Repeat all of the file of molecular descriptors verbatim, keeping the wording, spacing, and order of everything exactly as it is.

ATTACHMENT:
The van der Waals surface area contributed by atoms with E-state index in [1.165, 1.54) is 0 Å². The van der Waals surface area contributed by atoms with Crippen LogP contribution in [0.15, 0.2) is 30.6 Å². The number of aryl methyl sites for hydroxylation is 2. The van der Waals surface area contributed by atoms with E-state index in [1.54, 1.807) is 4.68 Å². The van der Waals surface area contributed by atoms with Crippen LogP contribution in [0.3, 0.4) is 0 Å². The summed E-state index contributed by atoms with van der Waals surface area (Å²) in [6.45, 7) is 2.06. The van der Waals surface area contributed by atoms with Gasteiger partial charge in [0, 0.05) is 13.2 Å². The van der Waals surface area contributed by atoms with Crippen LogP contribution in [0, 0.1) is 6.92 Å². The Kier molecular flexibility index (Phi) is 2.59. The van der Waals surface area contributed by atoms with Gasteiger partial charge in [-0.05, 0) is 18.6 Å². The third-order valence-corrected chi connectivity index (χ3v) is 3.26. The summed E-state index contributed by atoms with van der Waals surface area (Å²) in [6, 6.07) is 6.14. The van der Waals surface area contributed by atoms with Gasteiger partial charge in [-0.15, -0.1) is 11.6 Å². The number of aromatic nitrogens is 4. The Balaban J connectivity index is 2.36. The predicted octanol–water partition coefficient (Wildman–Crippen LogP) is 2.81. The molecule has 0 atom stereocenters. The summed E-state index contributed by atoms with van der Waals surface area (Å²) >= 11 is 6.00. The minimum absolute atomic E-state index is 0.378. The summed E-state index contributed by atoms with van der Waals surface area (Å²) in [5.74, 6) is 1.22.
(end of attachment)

The van der Waals surface area contributed by atoms with E-state index in [1.165, 1.54) is 0 Å². The van der Waals surface area contributed by atoms with Crippen LogP contribution in [0.15, 0.2) is 30.6 Å². The number of aryl methyl sites for hydroxylation is 2. The van der Waals surface area contributed by atoms with E-state index in [1.54, 1.807) is 4.68 Å². The van der Waals surface area contributed by atoms with Crippen LogP contribution in [0.3, 0.4) is 0 Å². The summed E-state index contributed by atoms with van der Waals surface area (Å²) in [6.45, 7) is 2.06. The van der Waals surface area contributed by atoms with Gasteiger partial charge in [0, 0.05) is 13.2 Å². The van der Waals surface area contributed by atoms with Crippen LogP contribution in [0, 0.1) is 6.92 Å². The Kier molecular flexibility index (Phi) is 2.59. The van der Waals surface area contributed by atoms with Gasteiger partial charge in [-0.05, 0) is 18.6 Å². The third-order valence-corrected chi connectivity index (χ3v) is 3.26. The summed E-state index contributed by atoms with van der Waals surface area (Å²) in [6, 6.07) is 6.14. The van der Waals surface area contributed by atoms with Gasteiger partial charge in [-0.15, -0.1) is 11.6 Å². The number of aromatic nitrogens is 4. The Balaban J connectivity index is 2.36. The predicted octanol–water partition coefficient (Wildman–Crippen LogP) is 2.81. The molecule has 0 atom stereocenters. The summed E-state index contributed by atoms with van der Waals surface area (Å²) >= 11 is 6.00. The minimum absolute atomic E-state index is 0.378. The summed E-state index contributed by atoms with van der Waals surface area (Å²) in [5.74, 6) is 1.22.